While not all states have laws that address animals in parked vehicles, numerous local ordinances prohibit this, and more may be enacted herunterladen. It is critical then that owners are aware of their local laws concerning this subject. Even with out a state or local law, this action could still constitute cruelty under some circumstances. In fact, in the Texas case of Lopez v. State, the defendant left his dog in his car on a hot day to go and watch a movie in a theater. He was ultimately convicted under the state’s anti-cruelty law. Notably, Texas does not have a statute that specifically addresses dogs left in parked vehicles.

Thus, while it may not be illegal to leave a dog (or other non-human animal) unattended in a parked vehicle in your state or locality, if the animal is in danger due to extremely hot, extremely cold, or even moderate temperatures, the animal’s “owner” may be in violation of anti-cruelty laws anyway ios 11.4.1. It’s imperative that you know your state and locality’s laws, just in case you encounter an obstinate or ignorant police officer, security guard, etc. (such as the firefighters in ABC News’ dog clip). It might be a good idea to print out the relevant legislation and keep a copy in your glove box, for good measure.

When you spot a dog (or other animal, including a baby or young child) left alone inside a (hot or otherwise dangerous) vehicle, PETA recommends that you do the following:

If you see a dog in a car and in distress, take down the car’s color, model, make, and license-plate number, have the owner paged inside nearby stores, and call local humane authorities or police weihnachts- und neujahrskarten kostenlos herunterladen. Have someone keep an eye on the dog. If police are unresponsive or too slow and the dog’s life appears to be in imminent danger, find a witness (or several) who will back your assessment, take steps to remove the suffering animal, and then wait for authorities to arrive.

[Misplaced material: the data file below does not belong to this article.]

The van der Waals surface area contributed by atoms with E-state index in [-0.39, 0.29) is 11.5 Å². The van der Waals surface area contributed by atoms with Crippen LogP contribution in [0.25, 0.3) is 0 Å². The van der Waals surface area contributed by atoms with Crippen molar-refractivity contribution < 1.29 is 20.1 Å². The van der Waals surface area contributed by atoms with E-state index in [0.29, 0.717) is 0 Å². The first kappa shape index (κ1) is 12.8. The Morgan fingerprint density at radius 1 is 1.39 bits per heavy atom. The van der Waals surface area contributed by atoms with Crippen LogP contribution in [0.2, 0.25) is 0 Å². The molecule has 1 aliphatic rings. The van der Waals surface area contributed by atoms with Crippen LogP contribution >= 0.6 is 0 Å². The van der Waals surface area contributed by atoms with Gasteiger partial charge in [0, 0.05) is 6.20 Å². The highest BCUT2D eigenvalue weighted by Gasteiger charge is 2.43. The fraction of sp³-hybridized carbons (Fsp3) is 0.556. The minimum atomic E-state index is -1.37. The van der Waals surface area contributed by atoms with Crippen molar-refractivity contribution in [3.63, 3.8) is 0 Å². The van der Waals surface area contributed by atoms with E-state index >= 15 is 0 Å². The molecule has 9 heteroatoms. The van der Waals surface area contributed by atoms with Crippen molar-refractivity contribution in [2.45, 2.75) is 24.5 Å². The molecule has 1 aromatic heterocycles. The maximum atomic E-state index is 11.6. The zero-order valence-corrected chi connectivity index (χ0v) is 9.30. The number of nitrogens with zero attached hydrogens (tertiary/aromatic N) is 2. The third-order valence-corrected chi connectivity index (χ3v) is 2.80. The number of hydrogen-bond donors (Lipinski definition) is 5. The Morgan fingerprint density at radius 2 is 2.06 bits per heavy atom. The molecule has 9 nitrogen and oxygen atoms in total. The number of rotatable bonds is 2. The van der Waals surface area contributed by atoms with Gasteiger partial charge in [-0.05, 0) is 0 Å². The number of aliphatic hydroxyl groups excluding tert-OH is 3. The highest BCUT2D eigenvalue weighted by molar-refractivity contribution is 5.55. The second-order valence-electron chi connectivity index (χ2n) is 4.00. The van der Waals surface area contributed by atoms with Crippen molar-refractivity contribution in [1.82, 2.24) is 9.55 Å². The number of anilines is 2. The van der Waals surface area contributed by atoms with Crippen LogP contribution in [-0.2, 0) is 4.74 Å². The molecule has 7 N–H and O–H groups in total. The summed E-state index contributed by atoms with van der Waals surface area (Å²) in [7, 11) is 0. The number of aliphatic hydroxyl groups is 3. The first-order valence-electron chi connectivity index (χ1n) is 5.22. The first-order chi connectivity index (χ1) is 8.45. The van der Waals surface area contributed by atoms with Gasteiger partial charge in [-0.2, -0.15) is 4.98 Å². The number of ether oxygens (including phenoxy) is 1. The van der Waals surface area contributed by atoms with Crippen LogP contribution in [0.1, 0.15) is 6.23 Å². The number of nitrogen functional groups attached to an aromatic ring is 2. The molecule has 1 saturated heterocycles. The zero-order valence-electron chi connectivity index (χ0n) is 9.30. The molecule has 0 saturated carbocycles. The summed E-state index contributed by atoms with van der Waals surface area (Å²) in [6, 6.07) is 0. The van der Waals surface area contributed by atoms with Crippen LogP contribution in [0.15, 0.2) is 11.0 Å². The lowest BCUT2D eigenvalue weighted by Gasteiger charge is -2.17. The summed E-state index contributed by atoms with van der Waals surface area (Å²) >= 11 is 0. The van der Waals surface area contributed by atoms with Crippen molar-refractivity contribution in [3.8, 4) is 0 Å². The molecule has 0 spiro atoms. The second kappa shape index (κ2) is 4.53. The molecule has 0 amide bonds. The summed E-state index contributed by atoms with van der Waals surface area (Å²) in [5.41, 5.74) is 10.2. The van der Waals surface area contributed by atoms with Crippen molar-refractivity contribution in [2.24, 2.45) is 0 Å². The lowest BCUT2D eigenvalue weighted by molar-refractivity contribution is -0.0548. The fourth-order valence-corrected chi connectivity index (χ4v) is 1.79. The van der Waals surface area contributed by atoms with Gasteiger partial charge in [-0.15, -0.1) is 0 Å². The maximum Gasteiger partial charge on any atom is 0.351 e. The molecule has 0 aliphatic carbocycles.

Also, check out API’s study of how quickly the interior of a car can heat up, even with the windows cracked – and even in moderate summer temps. (Again, you might want to print this table up, as further evidence to present to skeptical officers, security guards, “owners,” etc.)

PETA notes, for instance, that even

On a mild 73ºF day, the temperature inside a car can reach 120ºF in 30 minutes herunterladen. On a 90ºF day, the interior of a vehicle can reach 160ºF in minutes.

Finally, Born Free has some educational materials available at www.mydogiscool.com. If you see an animal left unattended in a car – but not in danger – leave one of their fliers on the vehicle’s windshield. It’s never a good idea to leave an animal unattended, no matter the temperature outside, because there are other risks, too; the car might be stolen, for example.

My dogs are cool. How about yours?

2005-08-07 - MyDogIsCool-0008

* Though, I should note that the “owner” in the dog clip is a man, while “mom” is a woman, making comparisons between the two experiments a little more difficult. For example, bystanders might feel more threatened by – and thus less likely to confront – a man vs. a woman.

(Crossposted to.)



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3 Responses to “WWYD?”

  1. Alex Says:

    Interestingly enough, this television show truly illuminates the deficiencies in the categorical claim that “humans are set-apart from the wider animal community by Ethics.” The examples you cite challenge this. Further examples from the show do as well: racist rants in restaurants, girlfriend abuse in public spaces — each occurred while the majority of watchers did just that, watched.

  2. easyVegan.info » Blog Archive » ARA PSAs: Women, Men and Fur Says:

    […] I actually started this post in early February, hence the lengthy gap between the two. I got sick and then sidetracked, and yada yada yada. You know how it […]

  3. Smite Me! [.net] » Blog Archive » ARA PSAs: Women, Men and Fur Says:

    […] I actually started this post in early February, hence the lengthy gap between the two posts. I got sick and then sidetracked, and yada yada yada. You know how it […]